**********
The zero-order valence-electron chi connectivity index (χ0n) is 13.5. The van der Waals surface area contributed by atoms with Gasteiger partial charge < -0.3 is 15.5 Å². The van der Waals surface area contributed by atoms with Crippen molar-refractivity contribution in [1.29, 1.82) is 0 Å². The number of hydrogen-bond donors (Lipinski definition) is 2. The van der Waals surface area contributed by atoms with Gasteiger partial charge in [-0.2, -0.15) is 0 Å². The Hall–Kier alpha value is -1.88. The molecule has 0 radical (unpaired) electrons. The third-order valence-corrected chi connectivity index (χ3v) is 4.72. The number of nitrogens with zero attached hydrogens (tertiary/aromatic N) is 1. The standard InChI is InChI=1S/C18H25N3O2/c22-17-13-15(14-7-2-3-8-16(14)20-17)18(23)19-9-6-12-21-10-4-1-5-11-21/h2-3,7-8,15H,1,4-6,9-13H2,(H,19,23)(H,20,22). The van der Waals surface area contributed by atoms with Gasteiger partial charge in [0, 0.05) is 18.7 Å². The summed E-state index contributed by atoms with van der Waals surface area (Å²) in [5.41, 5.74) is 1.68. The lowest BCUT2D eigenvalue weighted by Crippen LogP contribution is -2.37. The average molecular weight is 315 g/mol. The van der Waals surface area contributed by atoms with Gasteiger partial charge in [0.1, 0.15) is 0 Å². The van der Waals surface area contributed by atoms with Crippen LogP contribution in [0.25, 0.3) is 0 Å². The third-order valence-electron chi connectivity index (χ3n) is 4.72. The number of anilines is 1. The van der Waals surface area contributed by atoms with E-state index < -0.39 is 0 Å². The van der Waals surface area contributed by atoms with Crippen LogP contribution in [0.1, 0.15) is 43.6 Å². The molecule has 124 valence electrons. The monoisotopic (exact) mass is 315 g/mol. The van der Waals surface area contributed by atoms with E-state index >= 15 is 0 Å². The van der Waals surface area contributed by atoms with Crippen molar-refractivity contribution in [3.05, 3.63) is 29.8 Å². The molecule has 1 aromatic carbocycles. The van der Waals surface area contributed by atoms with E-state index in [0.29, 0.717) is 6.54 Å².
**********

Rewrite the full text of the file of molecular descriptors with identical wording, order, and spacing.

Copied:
The zero-order valence-electron chi connectivity index (χ0n) is 13.5. The van der Waals surface area contributed by atoms with Gasteiger partial charge < -0.3 is 15.5 Å². The van der Waals surface area contributed by atoms with Crippen molar-refractivity contribution in [1.29, 1.82) is 0 Å². The number of hydrogen-bond donors (Lipinski definition) is 2. The van der Waals surface area contributed by atoms with Gasteiger partial charge in [-0.2, -0.15) is 0 Å². The Hall–Kier alpha value is -1.88. The molecule has 0 radical (unpaired) electrons. The third-order valence-corrected chi connectivity index (χ3v) is 4.72. The number of nitrogens with zero attached hydrogens (tertiary/aromatic N) is 1. The standard InChI is InChI=1S/C18H25N3O2/c22-17-13-15(14-7-2-3-8-16(14)20-17)18(23)19-9-6-12-21-10-4-1-5-11-21/h2-3,7-8,15H,1,4-6,9-13H2,(H,19,23)(H,20,22). The van der Waals surface area contributed by atoms with Gasteiger partial charge in [0, 0.05) is 18.7 Å². The summed E-state index contributed by atoms with van der Waals surface area (Å²) in [5.41, 5.74) is 1.68. The lowest BCUT2D eigenvalue weighted by Crippen LogP contribution is -2.37. The average molecular weight is 315 g/mol. The van der Waals surface area contributed by atoms with Gasteiger partial charge in [0.1, 0.15) is 0 Å². The van der Waals surface area contributed by atoms with Crippen LogP contribution in [0.25, 0.3) is 0 Å². The third-order valence-electron chi connectivity index (χ3n) is 4.72. The number of anilines is 1. The van der Waals surface area contributed by atoms with E-state index < -0.39 is 0 Å². The van der Waals surface area contributed by atoms with Crippen LogP contribution in [0.1, 0.15) is 43.6 Å². The molecule has 124 valence electrons. The monoisotopic (exact) mass is 315 g/mol. The van der Waals surface area contributed by atoms with E-state index >= 15 is 0 Å². The van der Waals surface area contributed by atoms with Crippen molar-refractivity contribution in [3.05, 3.63) is 29.8 Å². The molecule has 1 aromatic carbocycles. The van der Waals surface area contributed by atoms with E-state index in [0.29, 0.717) is 6.54 Å².